Back to the country side

We started 2013 by planning the first open day of the Master Unit with focus on permaculture and biodynamic agriculture. After the last open days in which we nurtured the soil, cleaned the land… we reached a new stage in Ananda Kalyani, which includes the construction of sustainable infrastructure and cultivation of vegetables, red fruits, plants aromatic, fruit trees … Therefore, in the 2013 first open day of Ananda Kalyani, we planned to build three raised-beds, two capillary-beds and one herbs spiral.

Figure 1 – Schematic of the territory planning for the activities to be undertaken during the open day. Watercolor of Prahlad (Mexican artist).

These structures were planned to be implemented on the ground near Ribeira do Paul, which has a a rich soil for agriculture and a great content of organic matter.


Raised- beds are beds for high-growing, full of wood and organic materials, nutrients and air bags beneficial to the roots of what is planted. These beds are quite permanent and demand very low maintenance. Over the years, the the soil in the raised-beds becomes incredibly rich and full of life and activity with high organic content. (…) The woody material helps to keep the excess of nutrients, preventing them from being dragged into the groundwater, and which are available for the plants. Furthermore, this system can hold a lot of water due to a sponge effect which makes it very suitable for warmer and dry climates.

There are several ways to build raised-beds. We chose to make a wooden structure to contain the various layers of the raised-beds.

Figure 2 – Wood structure of raised-bed. The height of the wooden structure is about 50 cm. It should not exceed 1.20m width to allow the access to the interior area of the raised-bed.

Basically a raised-bed consists of:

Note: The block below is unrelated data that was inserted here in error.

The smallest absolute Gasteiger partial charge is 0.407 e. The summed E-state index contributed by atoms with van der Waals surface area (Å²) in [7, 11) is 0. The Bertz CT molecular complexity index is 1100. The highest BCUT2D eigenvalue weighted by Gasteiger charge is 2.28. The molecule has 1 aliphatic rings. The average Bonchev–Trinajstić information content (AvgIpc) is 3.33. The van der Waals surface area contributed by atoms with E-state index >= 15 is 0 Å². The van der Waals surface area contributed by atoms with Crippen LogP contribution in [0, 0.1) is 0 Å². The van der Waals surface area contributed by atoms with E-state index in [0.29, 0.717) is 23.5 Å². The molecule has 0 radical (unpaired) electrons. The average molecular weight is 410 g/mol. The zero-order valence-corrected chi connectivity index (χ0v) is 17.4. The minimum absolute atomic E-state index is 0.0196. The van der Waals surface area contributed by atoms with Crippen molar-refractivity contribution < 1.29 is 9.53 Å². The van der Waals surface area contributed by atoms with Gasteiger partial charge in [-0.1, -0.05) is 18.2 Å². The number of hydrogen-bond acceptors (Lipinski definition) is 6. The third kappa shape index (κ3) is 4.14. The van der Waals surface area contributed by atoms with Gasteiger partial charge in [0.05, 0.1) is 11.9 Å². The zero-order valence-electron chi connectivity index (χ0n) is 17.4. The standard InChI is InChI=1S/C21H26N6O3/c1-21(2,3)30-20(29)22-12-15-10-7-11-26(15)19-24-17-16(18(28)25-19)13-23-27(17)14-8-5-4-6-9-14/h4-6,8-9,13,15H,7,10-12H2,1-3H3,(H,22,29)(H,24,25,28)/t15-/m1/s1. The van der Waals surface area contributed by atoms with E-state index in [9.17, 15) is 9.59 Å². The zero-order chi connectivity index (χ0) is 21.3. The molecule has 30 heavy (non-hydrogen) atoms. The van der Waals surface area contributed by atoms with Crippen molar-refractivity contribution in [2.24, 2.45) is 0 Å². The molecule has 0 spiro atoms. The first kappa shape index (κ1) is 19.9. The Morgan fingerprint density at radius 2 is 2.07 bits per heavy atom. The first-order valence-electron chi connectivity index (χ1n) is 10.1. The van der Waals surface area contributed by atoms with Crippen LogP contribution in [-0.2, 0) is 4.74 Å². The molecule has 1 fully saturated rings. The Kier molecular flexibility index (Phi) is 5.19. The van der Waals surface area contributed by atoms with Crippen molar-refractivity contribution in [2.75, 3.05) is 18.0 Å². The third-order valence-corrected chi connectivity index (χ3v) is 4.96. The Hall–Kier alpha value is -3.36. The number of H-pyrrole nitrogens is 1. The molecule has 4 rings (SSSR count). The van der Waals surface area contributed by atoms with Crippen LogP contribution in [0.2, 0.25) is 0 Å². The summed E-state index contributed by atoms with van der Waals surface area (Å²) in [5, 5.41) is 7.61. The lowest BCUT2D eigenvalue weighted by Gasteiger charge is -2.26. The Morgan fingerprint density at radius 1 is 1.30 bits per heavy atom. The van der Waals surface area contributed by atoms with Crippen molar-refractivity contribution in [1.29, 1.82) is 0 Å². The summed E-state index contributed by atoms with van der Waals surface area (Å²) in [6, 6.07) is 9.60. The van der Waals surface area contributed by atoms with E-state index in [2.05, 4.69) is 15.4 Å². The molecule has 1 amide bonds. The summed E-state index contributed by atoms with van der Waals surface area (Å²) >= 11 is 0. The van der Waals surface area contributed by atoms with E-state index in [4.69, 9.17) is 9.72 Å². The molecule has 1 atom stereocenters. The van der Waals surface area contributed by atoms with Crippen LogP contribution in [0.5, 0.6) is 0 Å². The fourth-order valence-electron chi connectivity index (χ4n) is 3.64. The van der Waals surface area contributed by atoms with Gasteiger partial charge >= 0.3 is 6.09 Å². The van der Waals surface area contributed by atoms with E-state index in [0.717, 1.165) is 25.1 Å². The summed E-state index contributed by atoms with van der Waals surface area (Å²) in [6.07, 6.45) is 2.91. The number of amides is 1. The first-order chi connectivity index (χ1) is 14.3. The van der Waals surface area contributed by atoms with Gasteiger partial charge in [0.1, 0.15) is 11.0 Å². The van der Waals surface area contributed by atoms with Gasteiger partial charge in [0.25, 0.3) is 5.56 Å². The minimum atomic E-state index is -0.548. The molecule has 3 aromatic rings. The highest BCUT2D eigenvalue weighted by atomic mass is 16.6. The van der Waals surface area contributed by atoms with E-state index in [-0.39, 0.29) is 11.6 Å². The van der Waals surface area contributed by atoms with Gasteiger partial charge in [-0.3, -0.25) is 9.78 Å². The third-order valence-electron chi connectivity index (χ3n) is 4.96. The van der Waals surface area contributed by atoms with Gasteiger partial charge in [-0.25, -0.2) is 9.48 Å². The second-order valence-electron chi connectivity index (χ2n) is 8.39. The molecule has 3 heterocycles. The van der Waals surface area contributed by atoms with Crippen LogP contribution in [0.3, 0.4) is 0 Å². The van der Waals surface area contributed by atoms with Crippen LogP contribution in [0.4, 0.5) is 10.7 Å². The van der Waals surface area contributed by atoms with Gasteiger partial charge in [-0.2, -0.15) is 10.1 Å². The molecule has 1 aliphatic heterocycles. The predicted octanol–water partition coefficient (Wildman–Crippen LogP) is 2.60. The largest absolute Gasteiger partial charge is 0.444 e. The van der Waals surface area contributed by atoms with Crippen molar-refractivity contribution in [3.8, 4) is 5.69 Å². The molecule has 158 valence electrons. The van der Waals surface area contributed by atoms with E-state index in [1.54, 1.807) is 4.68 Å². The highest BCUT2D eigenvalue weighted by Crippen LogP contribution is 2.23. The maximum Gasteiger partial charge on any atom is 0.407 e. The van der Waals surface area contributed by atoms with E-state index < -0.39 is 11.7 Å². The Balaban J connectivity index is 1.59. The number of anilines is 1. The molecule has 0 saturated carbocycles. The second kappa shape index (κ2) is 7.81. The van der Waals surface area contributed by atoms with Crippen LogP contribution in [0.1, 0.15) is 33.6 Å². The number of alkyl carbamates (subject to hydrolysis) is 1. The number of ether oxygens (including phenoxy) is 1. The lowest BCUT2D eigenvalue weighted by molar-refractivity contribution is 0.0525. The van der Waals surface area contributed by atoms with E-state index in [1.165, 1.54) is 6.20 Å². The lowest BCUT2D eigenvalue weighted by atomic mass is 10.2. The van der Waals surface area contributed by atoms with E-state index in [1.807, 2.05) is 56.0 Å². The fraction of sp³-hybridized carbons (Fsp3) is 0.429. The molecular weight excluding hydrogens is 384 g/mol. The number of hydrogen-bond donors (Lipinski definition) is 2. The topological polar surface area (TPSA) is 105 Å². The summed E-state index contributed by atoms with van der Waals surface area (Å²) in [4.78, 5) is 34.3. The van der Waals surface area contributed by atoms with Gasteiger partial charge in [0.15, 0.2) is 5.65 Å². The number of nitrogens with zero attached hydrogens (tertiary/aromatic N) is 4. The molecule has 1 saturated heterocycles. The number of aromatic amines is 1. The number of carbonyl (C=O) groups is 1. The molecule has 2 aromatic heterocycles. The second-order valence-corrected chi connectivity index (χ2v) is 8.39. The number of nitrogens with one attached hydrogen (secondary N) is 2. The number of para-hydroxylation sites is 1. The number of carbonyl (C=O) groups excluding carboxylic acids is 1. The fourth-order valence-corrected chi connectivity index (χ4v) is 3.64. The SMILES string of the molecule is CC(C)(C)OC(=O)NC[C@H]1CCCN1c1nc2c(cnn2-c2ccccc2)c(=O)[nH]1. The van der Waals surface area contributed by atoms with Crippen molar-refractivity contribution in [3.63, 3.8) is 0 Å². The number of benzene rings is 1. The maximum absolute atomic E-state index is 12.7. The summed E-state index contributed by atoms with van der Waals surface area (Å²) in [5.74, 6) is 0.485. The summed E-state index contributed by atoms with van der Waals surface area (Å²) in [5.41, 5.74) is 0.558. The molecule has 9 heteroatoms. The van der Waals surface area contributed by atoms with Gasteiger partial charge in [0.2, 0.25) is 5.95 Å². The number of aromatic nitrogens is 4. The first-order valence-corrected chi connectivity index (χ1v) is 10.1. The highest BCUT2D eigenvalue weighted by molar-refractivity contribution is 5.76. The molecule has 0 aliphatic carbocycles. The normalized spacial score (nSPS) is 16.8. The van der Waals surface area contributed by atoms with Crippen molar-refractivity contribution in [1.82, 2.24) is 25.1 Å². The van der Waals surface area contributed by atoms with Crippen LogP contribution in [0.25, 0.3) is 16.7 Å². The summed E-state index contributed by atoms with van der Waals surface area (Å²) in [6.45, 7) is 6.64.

– A layer of wood.

– A layer of foliage over the previous layer (optional)

– A layer of soil that will cover previous layers. Some people add card (without ink and adhesive tapes).

– A layer of manure compound (if necessary). The vegetables will be planted in these last two layers.

– A final mulch layer. This layer helps to maintain the soil temperature more stable and also prevents water evaporation. Furthermore, its slow decomposition will help to increase soil fertility. When necessary, this layer must be renewed (the only maintenance that will be held in the raised-bed during its useful life).

Capillary beds

Once summer temperatures are extremely high and there is little rain in Ananda Kalyani it was decided to build two-capillary beds, which can store water (ground water). This system allows to maintain the vegetables without watering it for 4 to 8 weeks. The procedure for building a raised-capillary bed is very similar to the raised-bed described previously with the exception of the inferior layers:

– Dig up a trench about 20cm deep. Then cover with an impermeable material such as plastic (after a geotextile layer) or relatively impermeable materials, such as clay.

– Fill with gravel (if desired you can also add sand). Simultaneously place a tube with holes, which in the future will allow to fill the capillary-bed and monitor the water level.

– The other layers are identical to the raised-bed.

 Figure 3 – Structure of a capillary bed

Spiral herbs 

The spiral of herbs is a classic element of permaculture developed by Bill Mollison in 1978, which creates various climatic conditions that favor each of the plants in its positioning: the plants that like sun should be placed in the south area, the plants that are not so fond of sun exposure should be in the north area.

At the end of the lower end of the spiral is possible to build a small pond, which makes it great for creating a more humid environment and allows the development of animals beneficial to the herbs spiral plants.

There are several ways of constructing a spiral, there are those who choose to build the spiral structure (walls) and then placing the various layers (earth, wood, composite cover end) or vice versa. It is important that the spiral has roughly about 1m in height and not exceeds 1.5m in diameter.

Figure 4 – Our herb spiral